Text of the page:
Fortunately, God is faithful. Don’t forget that. God is faithful! He will not let you be tempted above your power to resist. The apostle Paul is not only aware of the fierce drives of temptation. He also alerts us to the reality of divine sustenance. At your time of testing, at your time of trial, at your time of temptation, the grace of the Lord Jesus Christ is immediately available.

It’s fascinating how He even knows your limits. He knows your high-water mark. He knows just how much you can handle without breaking.

John Bradford, the martyr, was often subject to rheumatism and depression of spirit. But an interesting thing happened when he was laid in a foul, damp dungeon and knew that he would never come out, except to die. He wrote, “It is a singular thing ever since I have been in this prison, I have had other trials to bear, I have had no touch of my rheumatism or my depression of spirit.”

God knows just how much you can handle. I could give you story after story of persons whose struggles in one area have been counterbalanced by blessings in another. One goes through terrible financial agony but is blessed with good health and happy family relationships. Another has health and family problems but is blessed with financial abundance and some wonderful friends. One is tormented by unjust imprisonment and torture and yet comes out of that cell years later to give testimony to the “peace of God that passes all understanding, which kept heart and mind through Christ Jesus.”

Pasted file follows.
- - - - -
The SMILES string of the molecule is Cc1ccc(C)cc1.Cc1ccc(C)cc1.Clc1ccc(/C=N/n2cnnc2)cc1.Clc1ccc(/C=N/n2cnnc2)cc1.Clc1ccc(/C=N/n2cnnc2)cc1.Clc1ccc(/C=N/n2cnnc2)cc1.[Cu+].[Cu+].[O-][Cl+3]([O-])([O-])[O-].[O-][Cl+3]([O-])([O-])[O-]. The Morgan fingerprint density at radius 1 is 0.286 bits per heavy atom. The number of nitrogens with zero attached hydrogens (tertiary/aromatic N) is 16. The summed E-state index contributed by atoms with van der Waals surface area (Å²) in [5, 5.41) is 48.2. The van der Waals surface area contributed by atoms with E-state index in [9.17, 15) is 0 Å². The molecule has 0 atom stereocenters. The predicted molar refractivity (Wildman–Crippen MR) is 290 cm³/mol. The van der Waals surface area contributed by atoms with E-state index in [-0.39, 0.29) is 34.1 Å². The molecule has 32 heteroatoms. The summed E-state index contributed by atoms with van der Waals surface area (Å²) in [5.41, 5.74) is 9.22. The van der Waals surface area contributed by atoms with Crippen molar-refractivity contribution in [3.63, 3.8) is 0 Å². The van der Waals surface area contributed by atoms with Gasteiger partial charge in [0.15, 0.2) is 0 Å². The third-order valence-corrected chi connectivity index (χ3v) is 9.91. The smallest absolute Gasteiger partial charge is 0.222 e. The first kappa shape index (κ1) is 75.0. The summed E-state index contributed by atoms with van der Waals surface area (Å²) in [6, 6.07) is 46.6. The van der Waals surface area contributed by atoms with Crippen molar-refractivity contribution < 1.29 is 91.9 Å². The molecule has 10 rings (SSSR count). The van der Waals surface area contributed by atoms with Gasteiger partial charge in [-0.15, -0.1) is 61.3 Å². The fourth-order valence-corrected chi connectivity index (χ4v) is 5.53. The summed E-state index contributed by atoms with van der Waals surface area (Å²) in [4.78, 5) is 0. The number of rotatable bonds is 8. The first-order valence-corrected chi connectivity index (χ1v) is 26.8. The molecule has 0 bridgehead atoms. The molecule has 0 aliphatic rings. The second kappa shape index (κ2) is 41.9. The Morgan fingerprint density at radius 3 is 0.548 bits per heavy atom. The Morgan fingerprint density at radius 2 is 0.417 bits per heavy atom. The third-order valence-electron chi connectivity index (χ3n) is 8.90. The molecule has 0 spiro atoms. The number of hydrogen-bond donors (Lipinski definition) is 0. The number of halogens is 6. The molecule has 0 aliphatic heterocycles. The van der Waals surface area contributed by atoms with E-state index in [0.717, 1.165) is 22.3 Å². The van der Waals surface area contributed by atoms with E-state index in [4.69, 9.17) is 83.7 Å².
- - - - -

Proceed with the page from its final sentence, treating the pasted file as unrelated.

Third: Escape is available to you.

Paul writes, “. . . but with the testing he will also provide the way out so that you may be able to endure it.”

The great word “escape” literally means “egress.” It is a way out! It suggests an army trapped in the mountains, slipping out through the narrow pass. It is a picture of a man boxed into a maze who, at the point of utter desperation, suddenly walks down the right path and out the exit. The exit is there all the time. Right from the beginning of the temptation, God has shaped your way of escape.

There are many ways of escaping.

One is through observing the experience of others in building protections. With God’s help, we guard ourselves up front. It’s like a private community that has a guardhouse. It is easy to keep the thief out of the house, if he is never allowed in the community in the first place. We see the destruction that has come to some, so we guard our thoughts. We, like Joseph of old, literally run from sin.

Two is living in a constant awareness of our vulnerability. We do take heed. We are alert to our weakness. We know those thoughts that lead us to past failure and could easily lead us that direction again.